The roots of the NHS scandal are in a culture that grants human life no absolute value
Here are the figures. 14 hospital trusts were investigated by the hospital review commissioned by Jeremy Hunt. Ten require "urgent action". 21 are still failing critically ill patients. The best part of 3500 people may have died needlessly. According to the Mail on Sunday, the Health Secretary will make a statement to the Commons on Tuesday. Hunt has already set out his plans to improve the performance of hospitals - a new "Duty of Candour", the publication of more performance data, clearer responsibility for patient care, new "deep-dive" inspections - and so on.
The Health Secretary has gradually moved, partly under pressure from Conservative backbenchers, to put some of the blame where it belongs - on the consequences of Labour's command and control targets regime. As the paper points out, Alan Johnson, then the Health Secretary, gave the Health his "absolute assurance" in 2009, that what was happening in Mid-Staffs was "not indicative of what’s happening in the NHS". This was untrue, and the Conservative MP Charlotte Leslie wants an inquiry into who knew what, and when.
None the less, party politics and official inquiries only get one so far. The horrifying treatment of some elderly people in our hospitals and care homes is a symptom of cultural change - one in which there is no longer a presumption that older people should be treated as possessing experience and wisdom, and in which human life itself is no longer seen as possessing absolute value. "It has saddened me that in the past four months I have heard almost no one use the word “kindness”, writes Camilla Cavendish behind the Sunday Times paywall.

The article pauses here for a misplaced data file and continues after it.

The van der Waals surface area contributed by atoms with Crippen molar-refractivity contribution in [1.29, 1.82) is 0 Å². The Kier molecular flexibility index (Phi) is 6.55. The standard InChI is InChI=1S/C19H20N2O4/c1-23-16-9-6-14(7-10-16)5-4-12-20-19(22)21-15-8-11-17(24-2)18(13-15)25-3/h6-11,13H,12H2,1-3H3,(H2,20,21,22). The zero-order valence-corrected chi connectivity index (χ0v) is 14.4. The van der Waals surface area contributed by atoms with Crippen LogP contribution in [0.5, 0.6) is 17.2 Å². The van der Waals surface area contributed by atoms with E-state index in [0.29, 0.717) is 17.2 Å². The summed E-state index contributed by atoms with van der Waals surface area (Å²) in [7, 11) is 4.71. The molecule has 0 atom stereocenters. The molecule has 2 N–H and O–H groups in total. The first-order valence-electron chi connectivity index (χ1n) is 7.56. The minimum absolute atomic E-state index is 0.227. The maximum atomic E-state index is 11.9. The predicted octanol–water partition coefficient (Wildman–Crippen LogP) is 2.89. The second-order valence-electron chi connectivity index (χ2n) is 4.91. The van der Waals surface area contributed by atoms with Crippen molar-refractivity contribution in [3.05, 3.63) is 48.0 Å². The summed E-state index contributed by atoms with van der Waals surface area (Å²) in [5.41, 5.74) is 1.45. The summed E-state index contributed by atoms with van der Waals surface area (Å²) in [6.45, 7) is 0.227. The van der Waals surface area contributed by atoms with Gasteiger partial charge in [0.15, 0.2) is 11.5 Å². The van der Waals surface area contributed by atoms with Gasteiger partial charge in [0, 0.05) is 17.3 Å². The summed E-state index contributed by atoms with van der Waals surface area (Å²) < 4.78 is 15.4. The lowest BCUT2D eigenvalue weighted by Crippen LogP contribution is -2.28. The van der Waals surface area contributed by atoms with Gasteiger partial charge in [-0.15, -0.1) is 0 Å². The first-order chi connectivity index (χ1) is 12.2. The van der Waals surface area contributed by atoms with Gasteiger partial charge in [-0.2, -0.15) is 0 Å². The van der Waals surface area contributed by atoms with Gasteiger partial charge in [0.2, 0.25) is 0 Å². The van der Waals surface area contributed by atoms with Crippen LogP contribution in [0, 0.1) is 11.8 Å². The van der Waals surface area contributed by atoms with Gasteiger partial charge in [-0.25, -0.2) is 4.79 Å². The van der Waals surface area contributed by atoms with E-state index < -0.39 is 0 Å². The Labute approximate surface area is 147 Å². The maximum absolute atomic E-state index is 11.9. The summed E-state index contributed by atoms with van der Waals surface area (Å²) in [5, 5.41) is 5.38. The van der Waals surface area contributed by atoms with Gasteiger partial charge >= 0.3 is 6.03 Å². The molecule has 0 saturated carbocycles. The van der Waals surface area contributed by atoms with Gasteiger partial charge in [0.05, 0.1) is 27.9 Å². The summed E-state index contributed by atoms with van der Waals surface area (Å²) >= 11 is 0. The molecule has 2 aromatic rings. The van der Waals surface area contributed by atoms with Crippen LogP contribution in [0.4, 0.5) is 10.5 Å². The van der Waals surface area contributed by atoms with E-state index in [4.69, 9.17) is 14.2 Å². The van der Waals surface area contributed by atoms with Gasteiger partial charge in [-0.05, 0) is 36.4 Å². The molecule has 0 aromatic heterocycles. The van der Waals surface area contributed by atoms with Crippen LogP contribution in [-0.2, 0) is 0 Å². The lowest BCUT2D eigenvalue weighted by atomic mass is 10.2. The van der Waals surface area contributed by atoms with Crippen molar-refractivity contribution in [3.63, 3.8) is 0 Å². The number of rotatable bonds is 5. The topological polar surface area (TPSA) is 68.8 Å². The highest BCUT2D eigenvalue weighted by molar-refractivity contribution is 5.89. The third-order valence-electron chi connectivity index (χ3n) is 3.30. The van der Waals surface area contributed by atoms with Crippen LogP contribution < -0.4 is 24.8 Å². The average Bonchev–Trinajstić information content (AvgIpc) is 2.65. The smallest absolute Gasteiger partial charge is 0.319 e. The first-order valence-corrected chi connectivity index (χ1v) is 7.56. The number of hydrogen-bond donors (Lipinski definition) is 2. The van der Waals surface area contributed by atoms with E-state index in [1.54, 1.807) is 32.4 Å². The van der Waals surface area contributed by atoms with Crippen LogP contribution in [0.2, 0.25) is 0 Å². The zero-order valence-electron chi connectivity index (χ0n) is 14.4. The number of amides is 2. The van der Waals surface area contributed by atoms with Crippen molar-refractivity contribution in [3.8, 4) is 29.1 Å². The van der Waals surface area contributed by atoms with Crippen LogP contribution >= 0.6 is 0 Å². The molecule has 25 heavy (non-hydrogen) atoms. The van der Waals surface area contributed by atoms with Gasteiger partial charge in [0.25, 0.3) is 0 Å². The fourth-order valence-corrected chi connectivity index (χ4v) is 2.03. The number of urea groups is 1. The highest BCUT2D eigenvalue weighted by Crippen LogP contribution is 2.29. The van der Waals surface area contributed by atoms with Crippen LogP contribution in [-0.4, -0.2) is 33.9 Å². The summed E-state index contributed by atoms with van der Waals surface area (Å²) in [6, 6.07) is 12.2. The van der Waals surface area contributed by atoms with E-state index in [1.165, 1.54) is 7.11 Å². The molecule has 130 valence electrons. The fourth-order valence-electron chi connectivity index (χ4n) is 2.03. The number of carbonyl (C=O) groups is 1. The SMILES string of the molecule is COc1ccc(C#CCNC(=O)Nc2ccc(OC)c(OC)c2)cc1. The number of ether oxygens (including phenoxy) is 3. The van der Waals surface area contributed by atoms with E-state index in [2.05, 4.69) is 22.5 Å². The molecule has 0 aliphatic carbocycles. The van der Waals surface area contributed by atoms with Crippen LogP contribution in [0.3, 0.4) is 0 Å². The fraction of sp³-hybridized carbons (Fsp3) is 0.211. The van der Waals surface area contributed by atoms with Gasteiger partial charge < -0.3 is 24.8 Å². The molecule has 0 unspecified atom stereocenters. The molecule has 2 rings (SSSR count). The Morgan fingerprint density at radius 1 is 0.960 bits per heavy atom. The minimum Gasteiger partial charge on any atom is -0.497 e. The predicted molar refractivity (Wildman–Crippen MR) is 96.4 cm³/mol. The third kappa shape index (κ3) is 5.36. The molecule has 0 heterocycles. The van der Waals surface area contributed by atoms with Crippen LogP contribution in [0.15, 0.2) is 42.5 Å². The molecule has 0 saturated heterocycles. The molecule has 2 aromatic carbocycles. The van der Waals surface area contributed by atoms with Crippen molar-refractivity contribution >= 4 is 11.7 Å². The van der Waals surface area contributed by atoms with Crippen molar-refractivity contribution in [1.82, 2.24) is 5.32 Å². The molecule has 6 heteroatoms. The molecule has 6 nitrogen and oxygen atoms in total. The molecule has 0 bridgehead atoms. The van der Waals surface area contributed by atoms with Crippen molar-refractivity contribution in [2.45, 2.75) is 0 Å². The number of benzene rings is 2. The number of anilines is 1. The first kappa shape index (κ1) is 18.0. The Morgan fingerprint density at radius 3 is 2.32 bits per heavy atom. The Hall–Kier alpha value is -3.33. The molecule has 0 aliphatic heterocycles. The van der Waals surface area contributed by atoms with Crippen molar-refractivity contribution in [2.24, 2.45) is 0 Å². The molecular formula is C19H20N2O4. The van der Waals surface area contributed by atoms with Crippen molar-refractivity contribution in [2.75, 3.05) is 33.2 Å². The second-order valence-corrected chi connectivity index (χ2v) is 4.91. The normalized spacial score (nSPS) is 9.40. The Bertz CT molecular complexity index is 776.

Cavendish was put in charge by the Government with conducting a review into NHS healthcare assistants. She argues for proper teamwork, shared responsibility, shorter shifts and "weeding out staff who are not caring" (easier said than done). But it's evident to anyone who reads her piece or who has followed the hospital scandals, that - as the headline on her article puts it - "What the NHS needs is a degree of kindness. The rest can be taught." In Britain, that kindness has been rooted in absolute values, formed by the country's Christian tradition.
The country is moving from one in which the churches were the main manifestation of religion to one in which there are many more - and in which the place of religion itself is under question. But, as Philip Blond suggests on this site today, the faith communities (and specifically the Church of England) have much to contribute in ensuring that public services are stronger and better. If government was more skilled at utilising the churches - and if some in them didn't see caring as the state's job - older people in our hospitals and institutions would get better care.